Twenty minutes from the Inter-American turnoff, I cross into Chitré, which, like most towns on the peninsula, sprawls out from a central plaza. Just before the town center is La Arena village, known for its handcrafted pottery: glazed and painted reproductions of pre-Columbian earthenware, as well as other decorative ceramics.
Chitré’s center radiates from Parque Unión plaza. Enveloping the 18th century San Juan Bautista cathedral, the park is a good place to stop and explore, and have lunch at one of the area’s restaurants. In addition, Chitré’s anthropology and natural history museum on the main street houses a fascinating collection of artifacts.
Back on the road, driving across lessertraversed highways through dry plains and Spanish colonial towns, the nostalgic feel of touring starts to set in. I continue some 75 km through Las Tablas to Pedasí. A dot on the map compared to Chitré and Las Tablas, Pedasí’s charm nonetheless outshines its neighbors. Small and picturesque, Pedasí is a throwback to days gone by. Warm breezes caress the sleepy village, and the central plaza’s gazebo invites lingering.
A nice base for exploration, Pedasí has a growing range of accommodations, most of which line the main road. On the economical side is the popular Dim’s Hostel, while the new sunflower-yellow Casita Margarita Boutique Hotel offers more comforts and a limited-menu restaurant. For the ultimate in relaxation and sophistication, 10 km outside of town stands French architect Gilles Saint-Gilles’ artfully crafted, seven-room Villa Camilla. A design-rich showcase for the adjoining Azueros real estate development, the elegant hotel has a wide range of amenities.
A handful of fully equipped beachside loft homes are also available for rent through the hotel. Surfers looking to be closer to the waves might consider Villa Marina at Playa Venado, 45 minutes from Pedasí, which has a beachside pool and a restaurant. In addition, several tour operators in Pedasí can take you to the untrammeled, white-sand beaches of Isla Iguana for snorkeling and diving, sunset horseback riding and fishing.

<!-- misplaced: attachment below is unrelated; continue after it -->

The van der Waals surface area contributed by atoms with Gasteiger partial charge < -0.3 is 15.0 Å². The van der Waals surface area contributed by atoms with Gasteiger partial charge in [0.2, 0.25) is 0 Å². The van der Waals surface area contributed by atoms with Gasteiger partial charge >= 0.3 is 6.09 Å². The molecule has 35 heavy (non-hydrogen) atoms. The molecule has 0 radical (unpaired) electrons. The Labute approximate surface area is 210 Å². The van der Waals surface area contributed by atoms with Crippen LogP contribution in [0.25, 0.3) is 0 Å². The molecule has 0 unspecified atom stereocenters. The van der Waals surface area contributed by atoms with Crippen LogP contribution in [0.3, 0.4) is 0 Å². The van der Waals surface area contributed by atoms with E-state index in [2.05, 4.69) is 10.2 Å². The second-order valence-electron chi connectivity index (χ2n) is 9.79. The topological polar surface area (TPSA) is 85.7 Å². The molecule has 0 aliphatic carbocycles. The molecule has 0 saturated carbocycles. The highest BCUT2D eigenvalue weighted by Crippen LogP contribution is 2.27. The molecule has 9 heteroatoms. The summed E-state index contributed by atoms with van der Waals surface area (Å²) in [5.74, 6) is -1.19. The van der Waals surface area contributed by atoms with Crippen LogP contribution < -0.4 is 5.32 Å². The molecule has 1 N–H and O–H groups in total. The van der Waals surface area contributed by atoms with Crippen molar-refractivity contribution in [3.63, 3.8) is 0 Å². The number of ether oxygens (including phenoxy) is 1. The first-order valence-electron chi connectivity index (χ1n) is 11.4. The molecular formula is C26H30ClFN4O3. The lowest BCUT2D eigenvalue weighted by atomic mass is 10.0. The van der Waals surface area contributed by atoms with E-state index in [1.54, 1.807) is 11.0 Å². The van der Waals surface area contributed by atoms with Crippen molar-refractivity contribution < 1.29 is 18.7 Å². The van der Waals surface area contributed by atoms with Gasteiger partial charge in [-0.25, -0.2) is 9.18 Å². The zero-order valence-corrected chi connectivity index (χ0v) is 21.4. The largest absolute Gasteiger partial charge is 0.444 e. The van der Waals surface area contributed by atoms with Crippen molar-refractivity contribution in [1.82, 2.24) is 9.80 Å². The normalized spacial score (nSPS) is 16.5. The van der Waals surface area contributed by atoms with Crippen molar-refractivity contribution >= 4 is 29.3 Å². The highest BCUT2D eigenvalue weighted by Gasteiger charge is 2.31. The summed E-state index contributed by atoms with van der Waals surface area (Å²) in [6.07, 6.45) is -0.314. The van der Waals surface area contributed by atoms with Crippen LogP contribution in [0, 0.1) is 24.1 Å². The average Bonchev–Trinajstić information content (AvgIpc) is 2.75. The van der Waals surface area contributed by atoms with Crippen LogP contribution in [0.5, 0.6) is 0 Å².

Returning to the Inter-American southbound, an hour’s drive leads to the El Valle de Antón exit. From here, an ascending 20-minute trip leads to the quaint town of El Valle, set within the crater of an inactive volcano.
A popular weekend getaway for expats and wealthy Panamanians with second homes in the area, El Valle boasts some of the country’s finest hotels and restaurants, including Los Mandarinos Boutique Spa and Hotel and the acclaimed La Casa de Lourdes restaurant. Featuring a distinctly rejuvenating atmosphere, the area offers an array of activities, from hiking to shopping in the vibrant Sunday market. It’s also just 30 minutes from some lovely beaches.
Heading back to the highway, a short drive leads to a new, gated beach resort community called the Bristol Buenaventura, an ultra-luxurious last stop before Panama City. If a casual picnic is more to your liking, Santa Clara beach, just up the road, offers palapas set in the sand. Or, you can squeeze in 18 holes at the nearby Coronado Golf and Beach Resort before heading on to the capital.
Where to Stay
Las Lajas Beach Resort, (507) 832-5463, www.laslajasbeachresort.com
Cerro La Vieja
Cerro La Vieja Eco-Hotel & Spa, (507) 263-4278, www.posadalavieja.com
Dim’s Hostel, (507) 995-2303, firstname.lastname@example.org
Casita Margarita Boutique Hotel, (507) 995-2898, www.pedasihotel.com
Villa Camilla, 2232-0171, www.villacamillahotel.com
Villa Marina, (507) 832-5044, www.playavenado.com
El Valle de Antón
Los Mandarinos Boutique Spa & Hotel, (507) 983-6645, www.losmandarinos.com
Bristol Buenaventura, (507) 264-0000, www.thebristol.com/buenaventura